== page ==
Google Goes into the Bus Business
In part of their effort to take over the world, Google has started its own bus company.
The perks of working at Google are the envy of Silicon Valley. Unlimited amounts of free chef-prepared food at all times of day. A climbing wall, a volleyball court and two lap pools. On-site car washes, oil changes and haircuts, not to mention free doctor checkups.
But the biggest perk may come with the morning commute.
In Silicon Valley, a region known for some of the worst traffic in the nation, Google, the Internet search engine giant and online advertising behemoth, has turned itself into Google, the mass transit operator. Its aim is to make commuting painless for its pampered workers — and keep attracting new recruits in a notoriously competitive market for top engineering talent.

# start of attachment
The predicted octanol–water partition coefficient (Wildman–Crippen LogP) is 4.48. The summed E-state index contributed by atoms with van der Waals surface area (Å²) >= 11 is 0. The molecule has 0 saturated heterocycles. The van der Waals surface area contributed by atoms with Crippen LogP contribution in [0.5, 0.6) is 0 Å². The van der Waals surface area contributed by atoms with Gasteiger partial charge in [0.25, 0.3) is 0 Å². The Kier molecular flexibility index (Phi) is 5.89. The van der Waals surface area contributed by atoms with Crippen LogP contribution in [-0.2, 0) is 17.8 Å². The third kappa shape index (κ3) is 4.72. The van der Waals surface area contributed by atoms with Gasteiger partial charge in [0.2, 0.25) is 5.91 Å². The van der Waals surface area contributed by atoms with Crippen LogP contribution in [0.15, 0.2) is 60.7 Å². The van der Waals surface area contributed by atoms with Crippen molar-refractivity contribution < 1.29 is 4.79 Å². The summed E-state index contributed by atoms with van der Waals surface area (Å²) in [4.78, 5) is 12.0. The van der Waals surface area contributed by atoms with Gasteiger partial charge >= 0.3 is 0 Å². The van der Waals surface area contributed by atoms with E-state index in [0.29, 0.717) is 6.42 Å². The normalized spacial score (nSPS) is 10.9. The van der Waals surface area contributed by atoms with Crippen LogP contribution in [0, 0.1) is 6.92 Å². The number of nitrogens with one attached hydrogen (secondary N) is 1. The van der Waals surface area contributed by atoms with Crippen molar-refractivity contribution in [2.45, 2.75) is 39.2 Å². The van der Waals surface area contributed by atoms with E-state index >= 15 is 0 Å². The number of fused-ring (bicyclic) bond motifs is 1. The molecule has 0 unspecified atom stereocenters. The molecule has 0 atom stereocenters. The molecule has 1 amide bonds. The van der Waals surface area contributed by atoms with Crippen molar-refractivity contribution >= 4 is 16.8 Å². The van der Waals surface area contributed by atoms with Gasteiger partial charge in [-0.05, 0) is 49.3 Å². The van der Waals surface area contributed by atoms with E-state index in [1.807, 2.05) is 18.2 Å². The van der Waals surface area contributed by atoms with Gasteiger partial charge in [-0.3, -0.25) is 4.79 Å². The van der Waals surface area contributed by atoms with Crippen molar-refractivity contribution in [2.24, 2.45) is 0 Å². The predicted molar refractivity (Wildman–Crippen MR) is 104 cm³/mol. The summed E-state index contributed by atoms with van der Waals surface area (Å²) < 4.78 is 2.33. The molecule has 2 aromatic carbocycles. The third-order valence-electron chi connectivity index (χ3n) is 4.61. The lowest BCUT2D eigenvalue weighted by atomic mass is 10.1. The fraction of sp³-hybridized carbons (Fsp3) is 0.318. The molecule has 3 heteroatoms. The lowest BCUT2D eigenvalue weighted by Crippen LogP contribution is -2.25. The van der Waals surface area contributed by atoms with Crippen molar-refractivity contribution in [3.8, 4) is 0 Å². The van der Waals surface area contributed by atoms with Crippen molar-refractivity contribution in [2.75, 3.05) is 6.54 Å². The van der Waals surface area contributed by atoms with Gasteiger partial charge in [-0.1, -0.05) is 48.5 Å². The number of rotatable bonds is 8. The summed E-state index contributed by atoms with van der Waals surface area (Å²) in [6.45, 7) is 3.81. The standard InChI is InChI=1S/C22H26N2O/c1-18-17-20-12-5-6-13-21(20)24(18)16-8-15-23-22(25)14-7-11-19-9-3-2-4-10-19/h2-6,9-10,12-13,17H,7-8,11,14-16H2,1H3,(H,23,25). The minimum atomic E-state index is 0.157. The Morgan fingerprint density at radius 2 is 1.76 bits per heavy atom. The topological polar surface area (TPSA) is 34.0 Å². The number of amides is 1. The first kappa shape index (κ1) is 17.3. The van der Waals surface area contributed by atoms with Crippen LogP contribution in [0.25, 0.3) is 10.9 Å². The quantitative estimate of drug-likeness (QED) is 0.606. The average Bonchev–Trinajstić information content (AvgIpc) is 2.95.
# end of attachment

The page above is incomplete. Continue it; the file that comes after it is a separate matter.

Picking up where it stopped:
And Google can get a couple of extra hours of work out of employees who would otherwise be behind the wheel of a car.
The company now ferries about 1,200 employees to and from Google daily — nearly one-fourth of its local work force — aboard 32 shuttle buses equipped with comfortable leather seats and wireless Internet access. Bicycles are allowed on exterior racks, and dogs on forward seats, or on their owners’ laps if the buses run full.
Riders can sign up to receive alerts on their computers and cellphones when buses run late. They also get to burnish their green credentials, not just for ditching their cars, but because all Google shuttles run on biodiesel. Oh, and the shuttles are free.
They must have one hell of a union. Certainly, no greedy corporation would do this kind of thing simply to attract top-notch employees.